Mariners Insider Blog

A few notes and reaction to the Josh Hamilton signing ...

One of the debates about Josh Hamilton signing with the Angels was whether or not the Mariners were truly making a competitive offer to the all-star outfielder.

According to sources, they were in all the way. The Mariners offered Hamilton a four-year, $100 million deal with vesting options for a fifth and sixth year. Those options were easily attainable, probably along the lines of 400 to 450 plate appearances, which Hamilton could have gotten in playing about 100 games.

So if the options were so easily attainable, why not just offer Hamilton the fifth year? Well, it's protection in case he got hurt or was out of baseball. But basically, the Mariners had 150 million on the table.

Basically, it boils down to the Angels coming in and offering the fifth year guaranteed. And also Hamilton not really wanting to play in Seattle.

There's another factor to consider. Hamilton has always been comfortable being the secondary focus. In countless interviews, and even in the few times I talked to him, he referred to the Rangers as "Michael Young's team."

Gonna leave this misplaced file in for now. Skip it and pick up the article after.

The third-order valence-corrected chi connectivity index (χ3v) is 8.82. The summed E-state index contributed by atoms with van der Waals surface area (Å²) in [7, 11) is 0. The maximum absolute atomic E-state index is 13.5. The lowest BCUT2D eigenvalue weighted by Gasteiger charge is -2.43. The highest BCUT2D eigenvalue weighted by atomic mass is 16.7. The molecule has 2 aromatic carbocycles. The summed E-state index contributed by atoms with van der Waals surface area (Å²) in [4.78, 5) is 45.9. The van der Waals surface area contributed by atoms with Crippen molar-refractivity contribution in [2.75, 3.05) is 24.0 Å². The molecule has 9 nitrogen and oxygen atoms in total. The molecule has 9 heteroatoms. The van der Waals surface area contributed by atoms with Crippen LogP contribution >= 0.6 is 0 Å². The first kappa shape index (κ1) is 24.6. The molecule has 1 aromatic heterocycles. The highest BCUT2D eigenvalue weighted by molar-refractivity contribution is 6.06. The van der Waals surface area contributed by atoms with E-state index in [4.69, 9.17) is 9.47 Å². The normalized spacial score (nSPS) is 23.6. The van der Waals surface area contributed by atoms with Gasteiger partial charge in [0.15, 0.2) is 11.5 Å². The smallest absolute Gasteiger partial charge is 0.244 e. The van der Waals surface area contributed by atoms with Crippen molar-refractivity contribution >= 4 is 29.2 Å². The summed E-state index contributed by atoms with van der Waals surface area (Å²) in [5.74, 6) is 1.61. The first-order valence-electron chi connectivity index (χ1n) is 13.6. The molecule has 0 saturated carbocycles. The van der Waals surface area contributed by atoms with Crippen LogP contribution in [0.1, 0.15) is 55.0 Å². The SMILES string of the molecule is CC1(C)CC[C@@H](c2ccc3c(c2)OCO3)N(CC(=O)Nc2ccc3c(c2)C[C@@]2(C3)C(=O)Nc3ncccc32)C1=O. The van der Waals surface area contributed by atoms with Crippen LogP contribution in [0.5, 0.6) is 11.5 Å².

Going to a situation like Seattle, where he would be the sole focus, the "man," isn't something he desires or relishes. He just wants to play baseball and live his life. Going to Los Angeles and playing with Mike Trout and Albert Pujols does that.

And let's be frank, all things being equal, Hamilton goes to LA over Seattle because they can win right now.

Let's get to some reaction ...

TNT columnist John McGrath - a proponent of signing Hamilton - offered his thoughts ..

This is what I wrote: “Because of concerns about the durability of a body once ravaged by drug abuse, Hamilton, 31, figures to command no more than a three-year deal worth, say, $20 million a season.”

Hamilton signed Thursday for a reported $125 million over five seasons, so my projection was, ahem, just a bit outside. I assumed he could be had for $60 million; the Angels gave him more than twice that.

Details, details.

In any case, Hamilton would have been right for the Mariners at $20 million annually over three seasons, and he’s right for the Angels – at least in the short term – at $25 million annually over five seasons.

But he wasn’t right for the Mariners at those numbers. Five seasons, just as he’s entering the decline phase of a typical baseball player’s career? No deal.

Elsewhere ...